Hosted by Sabinije von Gaffke, founder of Impactfulness Ventures, the second day of the Women in It Summit brought together speakers from a variety of expertise and experience to explore how diversity and inclusion in IT can progress during and after COVID-19.
The lack of diversity in tech goes beyond gender
The morning of day two was kicked off by Abi Mohammed, Cyber Programme Manager working at Tech Nation who presented on The lack of diversity goes beyond gender, a discussion on intersectionality in the IT and tech industry
Abi argued why diversity in tech must go beyond single characteristics such as gender: “If I’m a black woman, I have some disadvantages because I am a woman, and some disadvantages because I am black. But I also have specific disadvantages because I am a black woman, which neither a black man nor a white woman has to deal with.
“We need to consider more than gender diversity in tech; the numbers speak for themselves. Only 3% of black people are currently in the tech industry. The numbers are also low when you look at gender, as well as age, disability and class. So we’re not really solving diversity in tech.”
For diversity and inclusion to be successful in IT and tech, recruitment processes must become intersectional. To do that, Abi made some suggestions: “Firstly, we need to hire more diverse people in your companies, and I highly recommend you sourcing a diversity and inclusion consultant to come into your organisation to make the first step. Secondly, support organisations who are actively doing the work at the grassroots level. Lastly, we need to educate ourselves. We need to go away and read about this problem. Without real context and truth, we can’t make the first step.
“Most CEOs wants to create this elaborate plan. But there’s no big plan to solve this. The first thing you should do as a CEO is to sit with your staff and talk to them; have an open and transparent conversation.”
The two fireside chats of the morning; Punk, Geek or Superfreak and Creating a Test and Grow Culture explored creating work cultures that can support diversity and inclusion.
Held by Caroline Gorski, Group Director, R2 Data Labs and Manisha Mistry, Head of Digital Culture, R2 Data Labs, Punk, Geek or Superfreak explored creating an empowering environment at Rolls Royce for all different types of personalities to come together as a team.
This was a chance to be a fly on the wall and engage with two influential leaders in technology about their personal, no-holds barred, haphazard journey of redefining and implementing what the wonderful world of work can be for Rolls-Royce. A neurodivergent team is a stronger team, concluded the pair.
The last fireside chat of the morning, led by Derin Bamgbelu, Learning and Development Advisor, Group M and Sara Chandran, Founder and CEO, Fresh and Fearless discussed creating a supportive work culture that helps employees break free from imposter syndrome, something which women and BAME employees so often go through.
The first of the afternoon’s sessions, Pandoras box of opportunities, was presented by Mark Freed, CEO, E2W Ltd. who discussed how to create a supportive work environment in a post-COVID-19 world.
Mark said: “If you’re a leader, think about the bigger picture. Think about what kind of post-COVID-19 world you really want. Whether your organisation is going to be able to attract and develop talents going forward, and how you’re going to succeed on the spot.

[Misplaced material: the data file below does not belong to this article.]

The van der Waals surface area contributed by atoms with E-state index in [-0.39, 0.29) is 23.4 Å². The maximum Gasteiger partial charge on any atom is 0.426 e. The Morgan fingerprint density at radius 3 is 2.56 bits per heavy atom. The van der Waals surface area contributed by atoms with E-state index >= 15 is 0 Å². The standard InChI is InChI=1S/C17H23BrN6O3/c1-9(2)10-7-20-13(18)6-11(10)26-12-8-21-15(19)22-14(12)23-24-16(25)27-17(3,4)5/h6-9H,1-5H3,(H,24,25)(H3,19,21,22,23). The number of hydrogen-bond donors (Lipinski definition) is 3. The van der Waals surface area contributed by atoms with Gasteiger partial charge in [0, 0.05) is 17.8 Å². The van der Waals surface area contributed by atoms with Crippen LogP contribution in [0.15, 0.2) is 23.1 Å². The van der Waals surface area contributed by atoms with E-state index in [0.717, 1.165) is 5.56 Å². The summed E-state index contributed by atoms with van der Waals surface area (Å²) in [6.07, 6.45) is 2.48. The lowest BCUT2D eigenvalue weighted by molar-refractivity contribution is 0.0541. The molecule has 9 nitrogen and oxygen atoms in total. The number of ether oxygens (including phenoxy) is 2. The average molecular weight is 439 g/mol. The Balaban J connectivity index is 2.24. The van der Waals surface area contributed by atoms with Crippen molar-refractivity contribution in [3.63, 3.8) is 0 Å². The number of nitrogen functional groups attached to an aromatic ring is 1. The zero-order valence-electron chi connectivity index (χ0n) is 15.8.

“As an employee, if you’re asked what your vision of the future is, don’t just say, ‘yeah, I don’t mind working from home’, stand up and tell them. Tell them what you really want; what your fears and desires are. Embrace this opportunity. Let’s move forward together.”
The two fireside chats of the afternoon: Champions and allies and Pause, plot and pivot, echoed the sentiments of a post-COVID-19 workplace.
During Champions and allies, moderator Dr Dana Brown, Dean of Sprott School of Business Canada, was joined by Lucy Mullins, Co-Founder and Chief Operating Officer, StepLadder UK; Mark Hill, Group CIO, Frank Recruitment Group, a Tenth Revolution Company and Fred Becker, COO, Aire, in discovering what allies can do to help diversity and inclusion in the workplace.
When asked, Mark Hill said: “Whoever you are, you make diversity matter within your own team and within your companies, go out and speak to your female IT staff members and your colleagues so they can express to you their anxieties and concerns.”
Fred continues: “The other thing that I’ve done personally on my team is with female members, is encourage them to seek mentors. I’ve introduced specifically both a male and female mentor outside of the organisation to give them an opportunity and see different perspectives from different genders to help them with their functional expertise, as well as some of the challenges they may have had.”
On theme with discussions held throughout the day, Lucy adds: “For those people who maybe are struggling, no matter what diverse background you’re from, I think coaching is a really powerful tool to help you fulfil your potential to overcome imposter syndrome; and talk about all of those things that maybe feel like barriers.”
Pause, plot and pivot was the final presentation of the day, given by the straight-talking Breda McCague, Transformation and Motivational Specialist, who focused on the opportunities that the pandemic provides to upskill, learn new things, unlock suppressed potential and adapt mindsets to look for and develop innovative ideas.
Breda’s key points from the presentation were to step outside the box, take new opportunities and most importantly, believe in yourself.
The Women in IT Summit (a Bonhill Group event) was full of actions over 1,000 delegates could take away and look to tailor for their organisation’s needs.
The agenda and a full list of speakers can be found here.